Though never seen nor identified by name, “He” is the looming undercurrent informing every moment of a mundane work day surface in the new drama, “The Assistant”. Julia Garner is heart-rending as Jane, a young woman toiling at the lowest hierarchical level in the New York office of a high-powered entertainment czar. Jane aspires for better, much better, and comes to understand that her ambitions may one day become reality only if “He” wishes that it be so. Garner’s portrayal of a repressed spirit seemingly right there on the verge of boiling over any split-second into an explosion of frustration and disgust consistently captivates.
Many will find “The Assistant” disappointing, dismissing it as slow and devoid of narrative momentum. However, there are others who recognize and appreciate the prevailing sense of dread and incessant internal conflict, expertly generated here by Writer/Director Kitty Green, as the very essence of this unsettling chronicle (the credits indicate Green’s story is based, at least in part, on the actual experiences of those who’ve served in the titular role).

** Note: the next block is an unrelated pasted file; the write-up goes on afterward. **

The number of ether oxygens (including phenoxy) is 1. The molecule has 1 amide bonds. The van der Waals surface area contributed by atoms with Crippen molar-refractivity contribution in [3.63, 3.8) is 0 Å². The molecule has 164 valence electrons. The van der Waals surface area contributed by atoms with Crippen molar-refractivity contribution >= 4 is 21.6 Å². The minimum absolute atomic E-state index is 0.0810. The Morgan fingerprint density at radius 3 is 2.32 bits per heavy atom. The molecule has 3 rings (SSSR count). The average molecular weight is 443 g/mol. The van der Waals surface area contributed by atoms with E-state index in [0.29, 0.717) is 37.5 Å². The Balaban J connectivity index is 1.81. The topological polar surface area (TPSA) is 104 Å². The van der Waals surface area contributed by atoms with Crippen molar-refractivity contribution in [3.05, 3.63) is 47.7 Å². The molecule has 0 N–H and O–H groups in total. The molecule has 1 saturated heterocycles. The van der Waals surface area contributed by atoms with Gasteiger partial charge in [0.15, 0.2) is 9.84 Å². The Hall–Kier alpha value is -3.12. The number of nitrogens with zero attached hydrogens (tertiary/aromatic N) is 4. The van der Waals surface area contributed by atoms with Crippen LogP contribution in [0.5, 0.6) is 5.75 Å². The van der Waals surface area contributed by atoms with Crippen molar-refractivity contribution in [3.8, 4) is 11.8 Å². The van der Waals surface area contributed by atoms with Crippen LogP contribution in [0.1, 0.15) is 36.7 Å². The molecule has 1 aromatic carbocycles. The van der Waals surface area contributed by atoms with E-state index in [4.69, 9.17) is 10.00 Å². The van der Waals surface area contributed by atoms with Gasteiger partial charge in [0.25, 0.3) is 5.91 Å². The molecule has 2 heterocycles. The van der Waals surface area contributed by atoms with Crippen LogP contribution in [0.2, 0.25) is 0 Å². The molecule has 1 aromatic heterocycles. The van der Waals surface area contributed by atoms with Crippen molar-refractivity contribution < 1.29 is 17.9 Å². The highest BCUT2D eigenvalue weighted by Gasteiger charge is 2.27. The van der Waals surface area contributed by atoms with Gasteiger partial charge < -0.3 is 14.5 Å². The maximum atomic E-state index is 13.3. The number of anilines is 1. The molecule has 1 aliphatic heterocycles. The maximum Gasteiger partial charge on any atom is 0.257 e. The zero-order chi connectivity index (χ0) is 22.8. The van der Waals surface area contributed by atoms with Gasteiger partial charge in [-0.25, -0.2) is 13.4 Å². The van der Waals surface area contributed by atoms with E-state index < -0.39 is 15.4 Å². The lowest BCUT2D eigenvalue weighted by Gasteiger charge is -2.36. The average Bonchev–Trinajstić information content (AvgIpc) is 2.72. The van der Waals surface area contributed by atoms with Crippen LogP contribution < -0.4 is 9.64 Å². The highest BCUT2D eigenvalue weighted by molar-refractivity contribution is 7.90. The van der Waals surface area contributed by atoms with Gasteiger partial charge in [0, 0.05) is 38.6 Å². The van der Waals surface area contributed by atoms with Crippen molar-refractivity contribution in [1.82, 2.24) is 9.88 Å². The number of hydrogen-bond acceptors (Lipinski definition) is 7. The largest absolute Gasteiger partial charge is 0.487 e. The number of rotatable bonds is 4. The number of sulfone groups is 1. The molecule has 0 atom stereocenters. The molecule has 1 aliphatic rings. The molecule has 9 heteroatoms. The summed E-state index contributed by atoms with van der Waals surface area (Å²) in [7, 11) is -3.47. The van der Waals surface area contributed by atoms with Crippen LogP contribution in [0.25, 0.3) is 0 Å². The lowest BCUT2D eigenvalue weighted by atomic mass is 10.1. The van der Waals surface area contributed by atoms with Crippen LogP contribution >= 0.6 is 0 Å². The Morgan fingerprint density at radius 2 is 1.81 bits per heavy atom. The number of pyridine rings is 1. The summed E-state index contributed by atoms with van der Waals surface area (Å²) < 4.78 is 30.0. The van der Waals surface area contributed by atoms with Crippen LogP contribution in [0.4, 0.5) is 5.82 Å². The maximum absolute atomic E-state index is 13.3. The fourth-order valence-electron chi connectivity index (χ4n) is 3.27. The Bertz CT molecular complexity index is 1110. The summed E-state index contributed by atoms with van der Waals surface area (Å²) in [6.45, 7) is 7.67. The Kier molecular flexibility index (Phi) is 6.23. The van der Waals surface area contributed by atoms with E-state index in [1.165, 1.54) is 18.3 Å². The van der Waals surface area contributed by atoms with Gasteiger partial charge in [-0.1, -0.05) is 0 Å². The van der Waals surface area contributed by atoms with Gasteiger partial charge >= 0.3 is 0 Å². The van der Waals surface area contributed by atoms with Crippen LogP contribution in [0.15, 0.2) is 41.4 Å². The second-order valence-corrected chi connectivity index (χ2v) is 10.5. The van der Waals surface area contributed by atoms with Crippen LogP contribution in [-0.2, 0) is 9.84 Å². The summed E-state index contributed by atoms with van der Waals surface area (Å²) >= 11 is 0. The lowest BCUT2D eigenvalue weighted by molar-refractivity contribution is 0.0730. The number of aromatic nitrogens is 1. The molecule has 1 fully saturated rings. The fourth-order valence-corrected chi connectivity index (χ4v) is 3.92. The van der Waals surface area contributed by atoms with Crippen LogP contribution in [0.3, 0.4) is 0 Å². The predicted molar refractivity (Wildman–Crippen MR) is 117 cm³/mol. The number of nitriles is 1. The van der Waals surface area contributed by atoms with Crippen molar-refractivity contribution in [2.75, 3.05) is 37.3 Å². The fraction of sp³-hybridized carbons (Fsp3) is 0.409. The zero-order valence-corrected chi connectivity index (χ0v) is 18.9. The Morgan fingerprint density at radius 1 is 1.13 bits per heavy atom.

Go right ahead and count me among those in this latter group.
- Acting - 8/108/10
- Cinematography - 7/107/10
- Plot/Screenplay - 8/108/10
- Setting/Theme - 8/108/10
"He" alone Chooses the Fate of "The Assistant" (2020)
Garner’s portrayal of a repressed spirit seemingly right there on the verge of boiling over any split-second into an explosion of frustration and disgust consistently captivates.